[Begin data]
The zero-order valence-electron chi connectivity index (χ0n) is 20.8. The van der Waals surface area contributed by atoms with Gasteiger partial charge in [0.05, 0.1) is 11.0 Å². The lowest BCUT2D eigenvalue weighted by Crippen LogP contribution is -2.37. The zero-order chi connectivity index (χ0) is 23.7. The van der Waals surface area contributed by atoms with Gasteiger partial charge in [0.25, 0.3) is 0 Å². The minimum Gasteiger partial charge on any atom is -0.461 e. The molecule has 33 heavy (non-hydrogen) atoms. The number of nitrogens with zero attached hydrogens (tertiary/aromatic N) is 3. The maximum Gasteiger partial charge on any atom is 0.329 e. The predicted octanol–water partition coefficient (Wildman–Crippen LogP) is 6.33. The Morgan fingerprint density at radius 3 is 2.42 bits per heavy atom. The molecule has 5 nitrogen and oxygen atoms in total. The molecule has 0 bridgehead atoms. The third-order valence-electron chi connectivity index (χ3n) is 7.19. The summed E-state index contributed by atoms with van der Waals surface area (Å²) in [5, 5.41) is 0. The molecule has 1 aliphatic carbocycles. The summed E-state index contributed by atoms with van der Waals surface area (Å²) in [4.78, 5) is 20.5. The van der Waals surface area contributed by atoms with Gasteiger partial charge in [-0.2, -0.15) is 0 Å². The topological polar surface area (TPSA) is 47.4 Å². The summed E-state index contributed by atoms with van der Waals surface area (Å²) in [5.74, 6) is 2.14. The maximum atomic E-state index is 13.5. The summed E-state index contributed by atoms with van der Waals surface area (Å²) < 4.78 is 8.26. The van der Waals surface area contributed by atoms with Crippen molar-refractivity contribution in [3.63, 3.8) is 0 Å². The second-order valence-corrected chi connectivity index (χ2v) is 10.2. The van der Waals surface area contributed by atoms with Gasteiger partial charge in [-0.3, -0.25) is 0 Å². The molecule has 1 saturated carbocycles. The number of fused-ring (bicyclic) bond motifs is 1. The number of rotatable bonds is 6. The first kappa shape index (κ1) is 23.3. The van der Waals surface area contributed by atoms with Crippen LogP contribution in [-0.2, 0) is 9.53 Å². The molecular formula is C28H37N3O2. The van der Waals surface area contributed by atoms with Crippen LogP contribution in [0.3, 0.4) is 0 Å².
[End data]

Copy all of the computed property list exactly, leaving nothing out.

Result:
The zero-order valence-electron chi connectivity index (χ0n) is 20.8. The van der Waals surface area contributed by atoms with Gasteiger partial charge in [0.05, 0.1) is 11.0 Å². The lowest BCUT2D eigenvalue weighted by Crippen LogP contribution is -2.37. The zero-order chi connectivity index (χ0) is 23.7. The van der Waals surface area contributed by atoms with Gasteiger partial charge in [0.25, 0.3) is 0 Å². The minimum Gasteiger partial charge on any atom is -0.461 e. The molecule has 33 heavy (non-hydrogen) atoms. The number of nitrogens with zero attached hydrogens (tertiary/aromatic N) is 3. The maximum Gasteiger partial charge on any atom is 0.329 e. The predicted octanol–water partition coefficient (Wildman–Crippen LogP) is 6.33. The Morgan fingerprint density at radius 3 is 2.42 bits per heavy atom. The molecule has 5 nitrogen and oxygen atoms in total. The molecule has 0 bridgehead atoms. The third-order valence-electron chi connectivity index (χ3n) is 7.19. The summed E-state index contributed by atoms with van der Waals surface area (Å²) in [5, 5.41) is 0. The molecule has 1 aliphatic carbocycles. The summed E-state index contributed by atoms with van der Waals surface area (Å²) in [4.78, 5) is 20.5. The van der Waals surface area contributed by atoms with Gasteiger partial charge in [-0.2, -0.15) is 0 Å². The topological polar surface area (TPSA) is 47.4 Å². The summed E-state index contributed by atoms with van der Waals surface area (Å²) in [5.74, 6) is 2.14. The maximum atomic E-state index is 13.5. The summed E-state index contributed by atoms with van der Waals surface area (Å²) < 4.78 is 8.26. The van der Waals surface area contributed by atoms with Crippen molar-refractivity contribution in [3.63, 3.8) is 0 Å². The second-order valence-corrected chi connectivity index (χ2v) is 10.2. The van der Waals surface area contributed by atoms with Gasteiger partial charge in [-0.3, -0.25) is 0 Å². The molecule has 1 saturated carbocycles. The number of fused-ring (bicyclic) bond motifs is 1. The number of rotatable bonds is 6. The first kappa shape index (κ1) is 23.3. The van der Waals surface area contributed by atoms with Crippen LogP contribution in [-0.2, 0) is 9.53 Å². The molecular formula is C28H37N3O2. The van der Waals surface area contributed by atoms with Crippen LogP contribution in [0.3, 0.4) is 0 Å².